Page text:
Your School. Your Paper. Since 1936.

The Suffolk Journal

Your School. Your Paper. Since 1936.

The Suffolk Journal

Your School. Your Paper. Since 1936.

The Suffolk Journal

OPINION: Instagram isn’t the news source you think it is

Adam Marotta

Social media provides a fathomless sea of information available at humanity’s fingertips, and largely, it is an unequivocal resource for connecting with people, education and culture. But, as anyone who has used Instagram, TikTok or X knows, it also hosts the darker sides of this worldwide access: disinformation and misinformation, alongside harmful and violent ideologies.

The constant flow of discourse on social media faces innumerable difficulties with moderation and fact-checking to create a productive, trustworthy and appealing environment for users. Bots can only do so much, so it is imperative that regular users of social media understand how quickly inaccurate information can spread and how to identify it.

It is especially critical in an election rampant with conspiracy theories and intense partisanship on both sides. 

As the election approaches, the constant news cycle will work overtime reporting on the presidential candidates, President Joe Biden and former President Donald Trump. Every word they say will be scrutinized and undoubtedly spread like wildfire through social media. 

Understanding where the information you’re consuming comes from is the key to discerning what is fact and what is fiction for the 2024 election.

On Instagram especially, there are many accounts dedicated to repackaging news and political issues into condensed, visually appealing infographics. You’re probably familiar with their usernames: @impact and @so.informed, among others. With millions of followers, they’re almost impossible to avoid, from your friend’s story to a recommended post on the Explore page.

TikTok hosts several creators who discuss politics and current events, whose videos can amass millions of views in hours at a time. If picked up by the app’s algorithm, videos can generate discussions about hot-button political issues that span thousands of users.

Making current events consumable for a wider, younger audience is necessary to encourage progress and participation in a country where people 18-25 years old make up nearly a quarter of the voting-age population, with more than 8 million more being eligible to vote in the presidential election since 2022. But easy-to-swallow infographics and TikToks often lack the nuances and greater context of political events, so they shouldn’t be the only place to turn to for news.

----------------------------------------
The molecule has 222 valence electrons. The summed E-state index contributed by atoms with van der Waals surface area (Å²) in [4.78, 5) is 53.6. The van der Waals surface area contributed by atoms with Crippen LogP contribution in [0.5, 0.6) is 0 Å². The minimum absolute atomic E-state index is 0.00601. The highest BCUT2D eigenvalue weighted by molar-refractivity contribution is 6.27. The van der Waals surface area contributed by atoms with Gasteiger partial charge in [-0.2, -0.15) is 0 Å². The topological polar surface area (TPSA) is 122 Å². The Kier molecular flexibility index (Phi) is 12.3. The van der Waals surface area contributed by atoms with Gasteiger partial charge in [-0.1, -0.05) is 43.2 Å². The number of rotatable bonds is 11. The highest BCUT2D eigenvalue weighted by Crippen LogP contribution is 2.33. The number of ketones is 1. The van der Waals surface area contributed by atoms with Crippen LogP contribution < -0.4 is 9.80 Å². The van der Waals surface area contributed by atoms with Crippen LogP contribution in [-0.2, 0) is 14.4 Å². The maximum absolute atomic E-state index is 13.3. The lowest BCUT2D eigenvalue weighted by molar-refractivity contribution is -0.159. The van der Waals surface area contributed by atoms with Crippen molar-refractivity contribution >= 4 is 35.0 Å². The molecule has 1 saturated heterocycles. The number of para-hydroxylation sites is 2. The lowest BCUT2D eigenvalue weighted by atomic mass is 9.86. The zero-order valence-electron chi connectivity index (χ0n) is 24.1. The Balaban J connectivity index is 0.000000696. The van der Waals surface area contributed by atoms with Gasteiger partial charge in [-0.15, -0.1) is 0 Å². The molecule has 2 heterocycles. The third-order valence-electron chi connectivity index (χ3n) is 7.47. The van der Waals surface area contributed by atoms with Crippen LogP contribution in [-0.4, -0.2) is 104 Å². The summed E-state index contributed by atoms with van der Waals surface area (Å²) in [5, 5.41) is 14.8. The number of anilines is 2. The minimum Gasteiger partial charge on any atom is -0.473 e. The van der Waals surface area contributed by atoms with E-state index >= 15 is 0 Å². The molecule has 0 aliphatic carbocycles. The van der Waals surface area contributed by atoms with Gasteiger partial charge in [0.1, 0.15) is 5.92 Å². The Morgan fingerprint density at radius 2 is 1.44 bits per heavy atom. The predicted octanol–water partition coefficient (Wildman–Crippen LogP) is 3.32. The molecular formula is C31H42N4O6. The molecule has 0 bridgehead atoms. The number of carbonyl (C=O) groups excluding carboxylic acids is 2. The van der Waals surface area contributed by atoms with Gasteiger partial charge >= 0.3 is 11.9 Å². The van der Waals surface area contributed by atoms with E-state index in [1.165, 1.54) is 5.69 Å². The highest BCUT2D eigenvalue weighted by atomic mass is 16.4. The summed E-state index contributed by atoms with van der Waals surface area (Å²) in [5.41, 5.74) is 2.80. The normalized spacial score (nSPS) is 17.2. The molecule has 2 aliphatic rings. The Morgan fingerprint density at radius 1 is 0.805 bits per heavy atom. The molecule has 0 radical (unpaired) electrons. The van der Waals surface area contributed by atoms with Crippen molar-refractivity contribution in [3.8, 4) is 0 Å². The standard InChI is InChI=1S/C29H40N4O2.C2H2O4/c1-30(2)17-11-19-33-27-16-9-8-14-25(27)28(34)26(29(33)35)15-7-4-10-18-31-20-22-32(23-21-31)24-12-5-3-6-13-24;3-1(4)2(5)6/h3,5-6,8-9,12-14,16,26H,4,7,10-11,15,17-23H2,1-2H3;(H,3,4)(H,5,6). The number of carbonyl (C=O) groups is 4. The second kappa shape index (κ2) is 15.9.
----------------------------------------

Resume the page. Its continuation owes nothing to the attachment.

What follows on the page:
No media is without bias. However, many media outlets are dedicated to reporting objectively on politics, and fact-checking resources, like PolitiFact, are available for anyone to use. 

Social media also creates ideological vacuums, where the more you view content with a certain political leaning, the more the algorithm shows it to you. This phenomenon can convince people their perspective is the objective truth when the reality is often that the issue is more complex and can’t be wholly addressed with only one sides’ ideas.

It’s easy to succumb to confirmation bias and be wary of unfamiliar perspectives. But to accept all information on social media at face value is a disservice to yourself when it comes to being informed and prepared to make decisions that will impact the nation’s future.

No matter your political affiliation, you can’t get all the information you need in 280 characters or less.

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About the Contributor
Leo Woods
Leo Woods, Photo Editor | he/him

Leo is a senior political science major with a minor in journalism from Clinton, Connecticut. He has photographed political events, protests, performing arts groups and documented Boston Pride for the People for the History Project. Outside of Suffolk, Leo is an avid Dungeons and Dragons player and podcast listener. After graduation, he plans on attending law school and working in politics.

Follow Leo on X @leowoods108

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